Motto: Per Tolosa totjorn mai.
|Montage of Toulouse, Top:Pont Saint Pierre and Garonne River, Middle of left:Place du Capitole, Middle of right:Pont-Neuf Bridge, Bottom of left:Capitole de Toulouse, Bottom of center:Ariane 5 at the Cité de l'espace, Bottom of right:Mediatheque Jose Cabanis|
|Mayor||Pierre Cohen (PS)
|Land area1||118.3 km2 (45.7 sq mi)|
|- Ranking||4th in France|
|- Density||3,798 /km2 (9,840 /sq mi)|
|Urban area||811.6 km2 (313.4 sq mi) (2008)|
|- Population||864,936 (1 January 2008)|
|Metro area||5,381 km2 (2,078 sq mi) (2008)|
|- Population||1,202,889 (1 January 2008)|
|1 French Land Register data, which excludes lakes, ponds, glaciers > 1 km² (0.386 sq mi or 247 acres) and river estuaries.|
|2 Population without double counting: residents of multiple communes (e.g., students and military personnel) only counted once.|
Toulouse (French pronunciation: [tu.luz] ( listen), locally: [tuˈluzə] ( listen); Occitan: Tolosa [tuˈluzɔ], Latin: Tolosa, medieval Tholoza) is a city in the Haute-Garonne department in southwestern France. It lies on the banks of the River Garonne, 150 kilometers from the Mediterranean Sea and 300 from the Atlantic Ocean, and 590 km (366 mi) away from Paris. With 1,202,889 inhabitants as of 1 January 2008, the Toulouse metropolitan area is the fourth-largest in France, after Paris (12.1 million), Lyon (2.1 million), and Marseille (1.7 million).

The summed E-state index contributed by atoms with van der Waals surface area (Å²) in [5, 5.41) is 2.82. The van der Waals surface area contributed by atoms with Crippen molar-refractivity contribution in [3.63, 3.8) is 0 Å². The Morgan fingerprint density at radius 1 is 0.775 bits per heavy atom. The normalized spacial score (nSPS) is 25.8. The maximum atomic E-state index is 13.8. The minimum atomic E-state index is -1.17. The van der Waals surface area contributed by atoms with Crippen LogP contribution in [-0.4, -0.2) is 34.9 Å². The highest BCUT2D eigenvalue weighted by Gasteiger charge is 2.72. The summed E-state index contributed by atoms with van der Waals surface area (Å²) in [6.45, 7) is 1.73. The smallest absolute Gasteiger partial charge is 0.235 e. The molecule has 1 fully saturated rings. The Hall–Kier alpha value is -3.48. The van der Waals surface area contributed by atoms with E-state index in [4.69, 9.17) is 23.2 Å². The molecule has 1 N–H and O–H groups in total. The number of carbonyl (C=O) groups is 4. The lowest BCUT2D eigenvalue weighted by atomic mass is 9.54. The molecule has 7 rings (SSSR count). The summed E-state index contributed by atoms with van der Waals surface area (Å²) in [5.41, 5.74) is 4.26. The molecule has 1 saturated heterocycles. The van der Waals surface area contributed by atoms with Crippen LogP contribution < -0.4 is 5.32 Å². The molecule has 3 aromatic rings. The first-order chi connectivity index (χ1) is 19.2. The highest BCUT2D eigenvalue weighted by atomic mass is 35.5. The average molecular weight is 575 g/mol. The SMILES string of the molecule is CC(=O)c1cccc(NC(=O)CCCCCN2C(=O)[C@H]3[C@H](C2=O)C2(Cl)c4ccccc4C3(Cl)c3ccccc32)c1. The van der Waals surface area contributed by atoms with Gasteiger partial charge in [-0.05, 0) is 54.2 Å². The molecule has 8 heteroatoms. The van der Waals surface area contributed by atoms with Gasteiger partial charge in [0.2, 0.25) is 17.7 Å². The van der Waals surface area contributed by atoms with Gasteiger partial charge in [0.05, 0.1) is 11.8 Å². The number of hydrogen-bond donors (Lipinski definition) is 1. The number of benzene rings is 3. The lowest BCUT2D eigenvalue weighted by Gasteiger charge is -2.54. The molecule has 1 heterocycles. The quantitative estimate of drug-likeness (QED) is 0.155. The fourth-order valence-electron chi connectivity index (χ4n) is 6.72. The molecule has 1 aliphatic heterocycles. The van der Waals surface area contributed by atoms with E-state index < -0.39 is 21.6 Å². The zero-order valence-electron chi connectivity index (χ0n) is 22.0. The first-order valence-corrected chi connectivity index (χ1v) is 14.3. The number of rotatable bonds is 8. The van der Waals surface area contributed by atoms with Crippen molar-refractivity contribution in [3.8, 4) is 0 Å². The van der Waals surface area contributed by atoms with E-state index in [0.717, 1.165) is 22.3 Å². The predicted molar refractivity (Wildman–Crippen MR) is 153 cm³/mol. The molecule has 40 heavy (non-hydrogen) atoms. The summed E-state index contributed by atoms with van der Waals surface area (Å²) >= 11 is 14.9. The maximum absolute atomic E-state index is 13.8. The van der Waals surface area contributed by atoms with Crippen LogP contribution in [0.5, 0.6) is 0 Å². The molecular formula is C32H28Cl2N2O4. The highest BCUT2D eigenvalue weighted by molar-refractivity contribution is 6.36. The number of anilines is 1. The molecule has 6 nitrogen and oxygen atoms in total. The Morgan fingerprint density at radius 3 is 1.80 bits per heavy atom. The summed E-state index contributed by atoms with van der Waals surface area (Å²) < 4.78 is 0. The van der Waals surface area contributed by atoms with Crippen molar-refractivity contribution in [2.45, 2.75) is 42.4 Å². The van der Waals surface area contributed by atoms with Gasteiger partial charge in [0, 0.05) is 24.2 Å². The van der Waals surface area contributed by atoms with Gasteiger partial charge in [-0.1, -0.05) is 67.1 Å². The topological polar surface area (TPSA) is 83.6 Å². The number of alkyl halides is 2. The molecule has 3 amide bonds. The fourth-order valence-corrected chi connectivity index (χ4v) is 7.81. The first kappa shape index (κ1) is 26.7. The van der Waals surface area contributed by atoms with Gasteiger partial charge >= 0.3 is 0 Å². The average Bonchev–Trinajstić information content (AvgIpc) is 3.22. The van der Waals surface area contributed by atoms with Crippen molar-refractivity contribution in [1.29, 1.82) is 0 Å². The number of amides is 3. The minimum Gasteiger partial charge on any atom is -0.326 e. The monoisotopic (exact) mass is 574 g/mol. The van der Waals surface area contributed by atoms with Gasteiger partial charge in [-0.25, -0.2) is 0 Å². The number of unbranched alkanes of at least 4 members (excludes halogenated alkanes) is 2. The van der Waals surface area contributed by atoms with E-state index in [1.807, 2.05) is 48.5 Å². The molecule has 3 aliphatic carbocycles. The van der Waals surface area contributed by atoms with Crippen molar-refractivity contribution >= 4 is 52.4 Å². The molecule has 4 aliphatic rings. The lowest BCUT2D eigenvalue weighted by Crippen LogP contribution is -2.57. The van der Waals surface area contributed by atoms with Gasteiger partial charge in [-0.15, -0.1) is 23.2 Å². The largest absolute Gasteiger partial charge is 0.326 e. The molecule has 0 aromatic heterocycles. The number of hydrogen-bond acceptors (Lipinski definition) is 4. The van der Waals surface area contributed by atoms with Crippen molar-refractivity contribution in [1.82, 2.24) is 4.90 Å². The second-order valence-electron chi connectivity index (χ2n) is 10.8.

Toulouse is the centre of the European aerospace industry, with the headquarters of Airbus, Galileo positioning system, the SPOT satellite system, ATR (aircraft manufacturer) and the Aerospace Valley, considered as a global cluster.
The city also hosts l'Oncopole de Toulouse, the largest cancer research centre in Europe, the European headquarters of Intel and CNES's Toulouse Space Centre (CST), the largest space centre in Europe. Thales Alenia Space, and Astrium Satellites, EADS's satellite system subsidiary, also have a significant presence in Toulouse. Its world renowned university is one of the oldest in Europe (founded in 1229) and, with more than 119,000 students, is the third-largest university campus of France after Paris and Lyon.
Toulouse was the capital of the former province of Languedoc (provinces were abolished during the French Revolution), the former Visigothic Kingdom and was the capital of the historical region of Occitania (Southern France). It is now the capital of the Midi-Pyrénées region, the largest region in metropolitan France. It is also the capital of the Haute-Garonne department.